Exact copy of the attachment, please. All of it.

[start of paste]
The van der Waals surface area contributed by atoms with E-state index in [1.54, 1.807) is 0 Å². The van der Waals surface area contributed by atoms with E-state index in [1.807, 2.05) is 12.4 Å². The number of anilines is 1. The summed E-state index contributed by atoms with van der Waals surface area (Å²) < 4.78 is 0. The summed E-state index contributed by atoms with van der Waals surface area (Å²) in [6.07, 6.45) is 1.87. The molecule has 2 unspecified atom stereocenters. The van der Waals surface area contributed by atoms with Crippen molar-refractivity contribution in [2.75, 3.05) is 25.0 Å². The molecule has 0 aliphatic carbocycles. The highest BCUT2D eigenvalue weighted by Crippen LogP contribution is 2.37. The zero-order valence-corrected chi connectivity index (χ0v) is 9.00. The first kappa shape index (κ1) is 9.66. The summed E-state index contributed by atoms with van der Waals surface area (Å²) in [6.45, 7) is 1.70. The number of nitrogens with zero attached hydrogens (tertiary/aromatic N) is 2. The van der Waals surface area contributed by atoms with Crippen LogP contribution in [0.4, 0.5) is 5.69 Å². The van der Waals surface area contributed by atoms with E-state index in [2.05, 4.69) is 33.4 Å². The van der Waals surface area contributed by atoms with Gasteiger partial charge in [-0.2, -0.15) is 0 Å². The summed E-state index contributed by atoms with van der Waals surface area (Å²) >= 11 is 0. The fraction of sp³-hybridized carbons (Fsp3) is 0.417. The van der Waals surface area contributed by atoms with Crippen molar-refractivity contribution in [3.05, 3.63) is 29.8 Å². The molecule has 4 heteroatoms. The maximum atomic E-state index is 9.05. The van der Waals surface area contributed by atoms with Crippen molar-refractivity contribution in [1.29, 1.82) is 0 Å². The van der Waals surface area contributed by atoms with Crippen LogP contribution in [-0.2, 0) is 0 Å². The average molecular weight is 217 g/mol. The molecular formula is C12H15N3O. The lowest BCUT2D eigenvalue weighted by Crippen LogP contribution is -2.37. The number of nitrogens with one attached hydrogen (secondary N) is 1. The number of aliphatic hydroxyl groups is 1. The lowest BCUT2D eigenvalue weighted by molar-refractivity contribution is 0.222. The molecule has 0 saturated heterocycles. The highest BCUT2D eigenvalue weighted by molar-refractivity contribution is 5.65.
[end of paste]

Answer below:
The van der Waals surface area contributed by atoms with E-state index in [1.54, 1.807) is 0 Å². The van der Waals surface area contributed by atoms with E-state index in [1.807, 2.05) is 12.4 Å². The number of anilines is 1. The summed E-state index contributed by atoms with van der Waals surface area (Å²) < 4.78 is 0. The summed E-state index contributed by atoms with van der Waals surface area (Å²) in [6.07, 6.45) is 1.87. The molecule has 2 unspecified atom stereocenters. The van der Waals surface area contributed by atoms with Crippen molar-refractivity contribution in [2.75, 3.05) is 25.0 Å². The molecule has 0 aliphatic carbocycles. The highest BCUT2D eigenvalue weighted by Crippen LogP contribution is 2.37. The zero-order valence-corrected chi connectivity index (χ0v) is 9.00. The first kappa shape index (κ1) is 9.66. The summed E-state index contributed by atoms with van der Waals surface area (Å²) in [6.45, 7) is 1.70. The number of nitrogens with zero attached hydrogens (tertiary/aromatic N) is 2. The van der Waals surface area contributed by atoms with Crippen LogP contribution in [0.4, 0.5) is 5.69 Å². The van der Waals surface area contributed by atoms with E-state index in [2.05, 4.69) is 33.4 Å². The van der Waals surface area contributed by atoms with Gasteiger partial charge in [-0.2, -0.15) is 0 Å². The summed E-state index contributed by atoms with van der Waals surface area (Å²) >= 11 is 0. The fraction of sp³-hybridized carbons (Fsp3) is 0.417. The van der Waals surface area contributed by atoms with Crippen molar-refractivity contribution in [3.05, 3.63) is 29.8 Å². The molecule has 4 heteroatoms. The maximum atomic E-state index is 9.05. The van der Waals surface area contributed by atoms with Crippen molar-refractivity contribution in [1.29, 1.82) is 0 Å². The van der Waals surface area contributed by atoms with Crippen LogP contribution in [-0.2, 0) is 0 Å². The average molecular weight is 217 g/mol. The molecular formula is C12H15N3O. The lowest BCUT2D eigenvalue weighted by Crippen LogP contribution is -2.37. The number of nitrogens with one attached hydrogen (secondary N) is 1. The number of aliphatic hydroxyl groups is 1. The lowest BCUT2D eigenvalue weighted by molar-refractivity contribution is 0.222. The molecule has 0 saturated heterocycles. The highest BCUT2D eigenvalue weighted by molar-refractivity contribution is 5.65.